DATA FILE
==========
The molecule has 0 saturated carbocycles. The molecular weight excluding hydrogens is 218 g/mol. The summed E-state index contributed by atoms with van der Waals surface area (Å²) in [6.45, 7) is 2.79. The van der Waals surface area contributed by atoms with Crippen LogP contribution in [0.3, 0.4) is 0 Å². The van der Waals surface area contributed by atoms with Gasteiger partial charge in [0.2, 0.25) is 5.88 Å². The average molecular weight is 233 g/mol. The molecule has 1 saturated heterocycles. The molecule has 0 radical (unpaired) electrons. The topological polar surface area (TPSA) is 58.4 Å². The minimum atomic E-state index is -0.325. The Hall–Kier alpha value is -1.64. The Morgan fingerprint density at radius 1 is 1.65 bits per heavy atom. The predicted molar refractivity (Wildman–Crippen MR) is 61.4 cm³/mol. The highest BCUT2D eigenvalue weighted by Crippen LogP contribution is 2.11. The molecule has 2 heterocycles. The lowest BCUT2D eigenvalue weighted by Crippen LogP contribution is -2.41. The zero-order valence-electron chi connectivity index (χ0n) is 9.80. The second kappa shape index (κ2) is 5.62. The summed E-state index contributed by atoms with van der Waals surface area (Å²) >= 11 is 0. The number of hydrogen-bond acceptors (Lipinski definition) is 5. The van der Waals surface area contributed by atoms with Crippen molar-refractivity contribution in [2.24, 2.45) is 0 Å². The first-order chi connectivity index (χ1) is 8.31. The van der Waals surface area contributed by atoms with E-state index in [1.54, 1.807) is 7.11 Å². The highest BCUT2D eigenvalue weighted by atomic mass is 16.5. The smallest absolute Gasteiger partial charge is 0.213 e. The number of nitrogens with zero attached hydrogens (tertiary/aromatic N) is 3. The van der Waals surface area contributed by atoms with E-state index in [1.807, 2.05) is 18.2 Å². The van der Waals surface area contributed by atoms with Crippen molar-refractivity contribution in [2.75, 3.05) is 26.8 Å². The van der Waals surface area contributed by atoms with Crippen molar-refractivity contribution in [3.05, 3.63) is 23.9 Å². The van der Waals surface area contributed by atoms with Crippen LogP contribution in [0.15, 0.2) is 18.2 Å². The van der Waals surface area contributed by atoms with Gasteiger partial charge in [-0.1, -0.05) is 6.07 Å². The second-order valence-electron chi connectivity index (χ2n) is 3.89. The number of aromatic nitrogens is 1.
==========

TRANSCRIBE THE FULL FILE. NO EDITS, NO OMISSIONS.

The molecule has 0 saturated carbocycles. The molecular weight excluding hydrogens is 218 g/mol. The summed E-state index contributed by atoms with van der Waals surface area (Å²) in [6.45, 7) is 2.79. The van der Waals surface area contributed by atoms with Crippen LogP contribution in [0.3, 0.4) is 0 Å². The van der Waals surface area contributed by atoms with Gasteiger partial charge in [0.2, 0.25) is 5.88 Å². The average molecular weight is 233 g/mol. The molecule has 1 saturated heterocycles. The molecule has 0 radical (unpaired) electrons. The topological polar surface area (TPSA) is 58.4 Å². The minimum atomic E-state index is -0.325. The Hall–Kier alpha value is -1.64. The Morgan fingerprint density at radius 1 is 1.65 bits per heavy atom. The predicted molar refractivity (Wildman–Crippen MR) is 61.4 cm³/mol. The highest BCUT2D eigenvalue weighted by Crippen LogP contribution is 2.11. The molecule has 2 heterocycles. The lowest BCUT2D eigenvalue weighted by Crippen LogP contribution is -2.41. The zero-order valence-electron chi connectivity index (χ0n) is 9.80. The second kappa shape index (κ2) is 5.62. The summed E-state index contributed by atoms with van der Waals surface area (Å²) >= 11 is 0. The number of hydrogen-bond acceptors (Lipinski definition) is 5. The van der Waals surface area contributed by atoms with Crippen molar-refractivity contribution in [2.24, 2.45) is 0 Å². The first-order chi connectivity index (χ1) is 8.31. The van der Waals surface area contributed by atoms with E-state index in [1.54, 1.807) is 7.11 Å². The highest BCUT2D eigenvalue weighted by atomic mass is 16.5. The smallest absolute Gasteiger partial charge is 0.213 e. The number of nitrogens with zero attached hydrogens (tertiary/aromatic N) is 3. The van der Waals surface area contributed by atoms with E-state index in [1.807, 2.05) is 18.2 Å². The van der Waals surface area contributed by atoms with Crippen molar-refractivity contribution in [2.75, 3.05) is 26.8 Å². The van der Waals surface area contributed by atoms with Crippen molar-refractivity contribution in [3.05, 3.63) is 23.9 Å². The van der Waals surface area contributed by atoms with Crippen LogP contribution in [0.15, 0.2) is 18.2 Å². The van der Waals surface area contributed by atoms with Gasteiger partial charge in [-0.1, -0.05) is 6.07 Å². The second-order valence-electron chi connectivity index (χ2n) is 3.89. The number of aromatic nitrogens is 1.